Location: Renewable Product Technology ResearchTitle: Laccases from Aureobasidium pullulans) Author
Submitted to: Enzyme and Microbial Technology
Publication Type: Peer Reviewed Journal
Publication Acceptance Date: 3/20/2013
Publication Date: 6/10/2013
Citation: Rich, J.O., Leathers, T.D., Anderson, A.M., Bischoff, K.M., Manitchotpisit, P. 2013. Laccases from Aureobasidium pullulans. Enzyme and Microbial Technology. 53(1):33-37. Interpretive Summary: In this research we identified novel sources of the enzyme, “laccase,” involved in biomass degradation. Unique versions of this enzyme are needed for expanded industrial and bioremediation applications. We characterized enzymes produced by new microbial isolates and found that they differed from those of previously studied enzymes, including possessing relatively high thermal stability. This information will facilitate future research to develop additional uses for these enzymes.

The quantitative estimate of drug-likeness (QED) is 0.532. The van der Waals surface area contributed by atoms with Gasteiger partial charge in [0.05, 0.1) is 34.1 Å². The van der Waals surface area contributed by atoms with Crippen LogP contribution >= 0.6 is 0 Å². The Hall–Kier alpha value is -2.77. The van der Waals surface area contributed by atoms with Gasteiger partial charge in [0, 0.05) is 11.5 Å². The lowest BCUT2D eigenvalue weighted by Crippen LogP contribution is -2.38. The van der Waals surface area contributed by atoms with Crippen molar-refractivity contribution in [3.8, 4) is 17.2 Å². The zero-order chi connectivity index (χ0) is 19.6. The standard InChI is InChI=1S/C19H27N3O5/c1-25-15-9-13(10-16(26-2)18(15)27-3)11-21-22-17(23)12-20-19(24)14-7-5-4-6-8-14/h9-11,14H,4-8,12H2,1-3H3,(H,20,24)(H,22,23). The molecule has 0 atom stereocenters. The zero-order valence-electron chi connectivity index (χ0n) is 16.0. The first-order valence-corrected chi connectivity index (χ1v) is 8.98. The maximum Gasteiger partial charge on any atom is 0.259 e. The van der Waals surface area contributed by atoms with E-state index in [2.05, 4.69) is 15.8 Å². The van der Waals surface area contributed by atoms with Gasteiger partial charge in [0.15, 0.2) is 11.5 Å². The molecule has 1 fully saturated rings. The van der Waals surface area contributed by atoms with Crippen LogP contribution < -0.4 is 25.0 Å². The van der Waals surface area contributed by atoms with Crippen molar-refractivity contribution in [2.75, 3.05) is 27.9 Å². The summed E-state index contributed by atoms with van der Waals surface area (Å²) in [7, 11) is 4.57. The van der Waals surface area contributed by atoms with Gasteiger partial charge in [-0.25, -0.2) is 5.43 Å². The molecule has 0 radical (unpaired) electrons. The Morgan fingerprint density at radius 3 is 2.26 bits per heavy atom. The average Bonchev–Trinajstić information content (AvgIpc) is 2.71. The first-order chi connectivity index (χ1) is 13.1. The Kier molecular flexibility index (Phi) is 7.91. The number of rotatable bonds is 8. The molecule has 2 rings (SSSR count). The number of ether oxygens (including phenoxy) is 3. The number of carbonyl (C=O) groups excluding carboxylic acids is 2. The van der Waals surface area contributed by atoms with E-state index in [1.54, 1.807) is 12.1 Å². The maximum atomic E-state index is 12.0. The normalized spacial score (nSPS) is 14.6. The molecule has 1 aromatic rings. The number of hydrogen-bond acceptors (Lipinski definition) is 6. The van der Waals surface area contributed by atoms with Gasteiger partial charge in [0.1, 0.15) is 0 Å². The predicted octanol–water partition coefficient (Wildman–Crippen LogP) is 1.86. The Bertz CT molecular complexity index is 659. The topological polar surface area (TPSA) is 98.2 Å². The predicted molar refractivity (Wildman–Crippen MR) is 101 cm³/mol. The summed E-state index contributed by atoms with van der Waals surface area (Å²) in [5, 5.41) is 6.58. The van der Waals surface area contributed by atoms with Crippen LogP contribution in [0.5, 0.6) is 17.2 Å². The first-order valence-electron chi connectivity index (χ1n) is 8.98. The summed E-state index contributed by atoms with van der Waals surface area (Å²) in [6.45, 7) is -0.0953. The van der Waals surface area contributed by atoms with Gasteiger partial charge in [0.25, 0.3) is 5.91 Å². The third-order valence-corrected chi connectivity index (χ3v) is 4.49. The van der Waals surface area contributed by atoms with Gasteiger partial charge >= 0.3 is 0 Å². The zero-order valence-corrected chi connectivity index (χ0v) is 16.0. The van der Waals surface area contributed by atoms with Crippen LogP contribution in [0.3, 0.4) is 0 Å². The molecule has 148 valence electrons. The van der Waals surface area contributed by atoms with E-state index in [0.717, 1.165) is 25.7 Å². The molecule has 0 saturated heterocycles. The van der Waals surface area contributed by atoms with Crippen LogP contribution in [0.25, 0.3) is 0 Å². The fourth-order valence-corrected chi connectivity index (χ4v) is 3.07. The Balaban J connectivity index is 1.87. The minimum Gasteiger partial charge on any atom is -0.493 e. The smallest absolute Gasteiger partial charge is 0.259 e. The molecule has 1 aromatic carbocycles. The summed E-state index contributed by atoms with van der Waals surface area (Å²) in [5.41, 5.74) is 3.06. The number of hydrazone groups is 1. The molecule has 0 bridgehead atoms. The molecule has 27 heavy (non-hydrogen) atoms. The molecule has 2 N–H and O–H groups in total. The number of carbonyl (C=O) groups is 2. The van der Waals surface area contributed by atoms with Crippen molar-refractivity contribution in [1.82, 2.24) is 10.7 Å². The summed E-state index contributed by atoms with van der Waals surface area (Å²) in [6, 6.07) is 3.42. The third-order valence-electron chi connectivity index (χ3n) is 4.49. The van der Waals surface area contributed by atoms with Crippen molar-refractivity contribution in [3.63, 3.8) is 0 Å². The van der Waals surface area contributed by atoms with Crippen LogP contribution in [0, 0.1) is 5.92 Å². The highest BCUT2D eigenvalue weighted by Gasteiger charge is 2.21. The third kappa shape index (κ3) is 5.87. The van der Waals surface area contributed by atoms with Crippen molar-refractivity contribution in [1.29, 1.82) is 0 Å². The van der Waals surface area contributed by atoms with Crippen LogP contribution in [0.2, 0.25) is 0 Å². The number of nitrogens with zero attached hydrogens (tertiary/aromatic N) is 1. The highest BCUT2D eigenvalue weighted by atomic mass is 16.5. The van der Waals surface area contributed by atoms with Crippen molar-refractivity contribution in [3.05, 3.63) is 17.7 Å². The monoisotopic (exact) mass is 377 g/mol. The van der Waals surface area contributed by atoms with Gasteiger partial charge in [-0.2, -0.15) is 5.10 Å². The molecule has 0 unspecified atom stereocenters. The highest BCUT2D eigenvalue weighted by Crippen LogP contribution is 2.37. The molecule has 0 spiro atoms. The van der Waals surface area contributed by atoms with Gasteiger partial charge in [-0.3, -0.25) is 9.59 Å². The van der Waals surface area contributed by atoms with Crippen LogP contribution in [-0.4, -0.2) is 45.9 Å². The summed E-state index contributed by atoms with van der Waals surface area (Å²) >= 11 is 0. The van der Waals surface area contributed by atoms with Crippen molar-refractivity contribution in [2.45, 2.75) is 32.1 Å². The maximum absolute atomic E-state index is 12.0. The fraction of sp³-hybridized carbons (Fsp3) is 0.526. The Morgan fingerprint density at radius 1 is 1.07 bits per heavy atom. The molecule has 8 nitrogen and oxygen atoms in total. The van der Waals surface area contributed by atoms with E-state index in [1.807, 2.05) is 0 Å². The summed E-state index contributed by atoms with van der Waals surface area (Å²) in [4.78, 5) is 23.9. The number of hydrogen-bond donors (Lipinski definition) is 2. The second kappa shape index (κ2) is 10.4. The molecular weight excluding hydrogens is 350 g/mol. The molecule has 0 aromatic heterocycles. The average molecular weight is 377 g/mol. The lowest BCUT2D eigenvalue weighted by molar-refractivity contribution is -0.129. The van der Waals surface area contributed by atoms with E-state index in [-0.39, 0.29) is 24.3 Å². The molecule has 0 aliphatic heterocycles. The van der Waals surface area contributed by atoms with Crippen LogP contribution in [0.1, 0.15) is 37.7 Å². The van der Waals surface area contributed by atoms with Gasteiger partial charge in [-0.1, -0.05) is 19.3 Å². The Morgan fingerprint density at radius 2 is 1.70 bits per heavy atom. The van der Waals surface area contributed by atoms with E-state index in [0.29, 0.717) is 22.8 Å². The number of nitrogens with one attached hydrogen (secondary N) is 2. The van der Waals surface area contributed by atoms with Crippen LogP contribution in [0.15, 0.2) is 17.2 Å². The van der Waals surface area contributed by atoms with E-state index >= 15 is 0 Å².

Technical Abstract: Laccases are polyphenol oxidases (EC 220.127.116.11) that have numerous industrial and bioremediation applications. Laccases are well known as lignin-degrading enzymes, but these enzymes can play numerous other roles in fungi. In this study, 41 strains of the fungus Aureobasidium pullulans were examined for laccase production. Enzymes from A. pullulans were distinct from those from lignin-degrading fungi and associated with pigment production. Laccases from strains in phylogenetic clade 5, which produced a dark vinaceous pigment, exhibited a temperature optimum of 50-60 ºC and were stable for an hour at 50 ºC, unlike enzymes from the lignin-degrading fungi Trametes versicolor and Pycnoporus cinnabarinus. Laccase purified from A. pullulans strain NRRL 50381, a representative of clade 5, was glycosylated but had a molecular weight of 60-70 kD after Endo H treatment. Laccase purified from strain NRRL Y-2568, which produced a dark olivaceous pigment, was also glycosylated, but had a molecular weight of greater than 100 kD after Endo H treatment.